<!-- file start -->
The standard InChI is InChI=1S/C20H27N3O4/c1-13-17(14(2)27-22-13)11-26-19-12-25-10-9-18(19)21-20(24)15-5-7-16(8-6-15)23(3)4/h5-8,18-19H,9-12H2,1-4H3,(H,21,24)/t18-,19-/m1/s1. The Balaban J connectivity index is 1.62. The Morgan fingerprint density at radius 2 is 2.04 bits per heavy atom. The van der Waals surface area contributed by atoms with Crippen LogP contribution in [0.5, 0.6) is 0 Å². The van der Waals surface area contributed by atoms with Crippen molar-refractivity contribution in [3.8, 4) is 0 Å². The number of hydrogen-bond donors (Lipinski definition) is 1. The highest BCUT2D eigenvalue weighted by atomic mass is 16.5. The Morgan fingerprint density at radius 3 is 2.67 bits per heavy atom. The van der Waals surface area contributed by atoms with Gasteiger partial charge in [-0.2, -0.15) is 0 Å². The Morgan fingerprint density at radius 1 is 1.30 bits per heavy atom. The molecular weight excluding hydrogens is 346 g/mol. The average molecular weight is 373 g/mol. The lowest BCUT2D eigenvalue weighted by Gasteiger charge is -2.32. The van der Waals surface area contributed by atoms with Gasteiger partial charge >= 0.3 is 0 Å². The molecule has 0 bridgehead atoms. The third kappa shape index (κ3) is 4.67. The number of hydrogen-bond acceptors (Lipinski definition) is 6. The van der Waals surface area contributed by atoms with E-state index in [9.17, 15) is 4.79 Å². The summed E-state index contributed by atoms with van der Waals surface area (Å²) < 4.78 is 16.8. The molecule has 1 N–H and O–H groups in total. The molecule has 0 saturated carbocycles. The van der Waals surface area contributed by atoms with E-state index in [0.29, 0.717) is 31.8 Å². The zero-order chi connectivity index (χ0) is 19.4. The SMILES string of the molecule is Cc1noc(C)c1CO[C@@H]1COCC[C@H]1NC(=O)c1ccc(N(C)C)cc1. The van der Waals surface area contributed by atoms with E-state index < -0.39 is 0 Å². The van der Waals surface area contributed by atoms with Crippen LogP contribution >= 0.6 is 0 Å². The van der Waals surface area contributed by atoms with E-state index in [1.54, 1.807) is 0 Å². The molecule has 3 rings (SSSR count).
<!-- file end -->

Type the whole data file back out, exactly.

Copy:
The standard InChI is InChI=1S/C20H27N3O4/c1-13-17(14(2)27-22-13)11-26-19-12-25-10-9-18(19)21-20(24)15-5-7-16(8-6-15)23(3)4/h5-8,18-19H,9-12H2,1-4H3,(H,21,24)/t18-,19-/m1/s1. The Balaban J connectivity index is 1.62. The Morgan fingerprint density at radius 2 is 2.04 bits per heavy atom. The van der Waals surface area contributed by atoms with Crippen LogP contribution in [0.5, 0.6) is 0 Å². The van der Waals surface area contributed by atoms with Crippen molar-refractivity contribution in [3.8, 4) is 0 Å². The number of hydrogen-bond donors (Lipinski definition) is 1. The highest BCUT2D eigenvalue weighted by atomic mass is 16.5. The Morgan fingerprint density at radius 3 is 2.67 bits per heavy atom. The van der Waals surface area contributed by atoms with Gasteiger partial charge in [-0.2, -0.15) is 0 Å². The Morgan fingerprint density at radius 1 is 1.30 bits per heavy atom. The molecular weight excluding hydrogens is 346 g/mol. The average molecular weight is 373 g/mol. The lowest BCUT2D eigenvalue weighted by Gasteiger charge is -2.32. The van der Waals surface area contributed by atoms with Gasteiger partial charge >= 0.3 is 0 Å². The molecule has 0 bridgehead atoms. The third kappa shape index (κ3) is 4.67. The number of hydrogen-bond acceptors (Lipinski definition) is 6. The van der Waals surface area contributed by atoms with E-state index in [9.17, 15) is 4.79 Å². The summed E-state index contributed by atoms with van der Waals surface area (Å²) < 4.78 is 16.8. The molecule has 1 N–H and O–H groups in total. The molecule has 0 saturated carbocycles. The van der Waals surface area contributed by atoms with E-state index in [0.29, 0.717) is 31.8 Å². The zero-order chi connectivity index (χ0) is 19.4. The SMILES string of the molecule is Cc1noc(C)c1CO[C@@H]1COCC[C@H]1NC(=O)c1ccc(N(C)C)cc1. The van der Waals surface area contributed by atoms with E-state index < -0.39 is 0 Å². The van der Waals surface area contributed by atoms with Crippen LogP contribution >= 0.6 is 0 Å². The van der Waals surface area contributed by atoms with E-state index in [1.54, 1.807) is 0 Å². The molecule has 3 rings (SSSR count).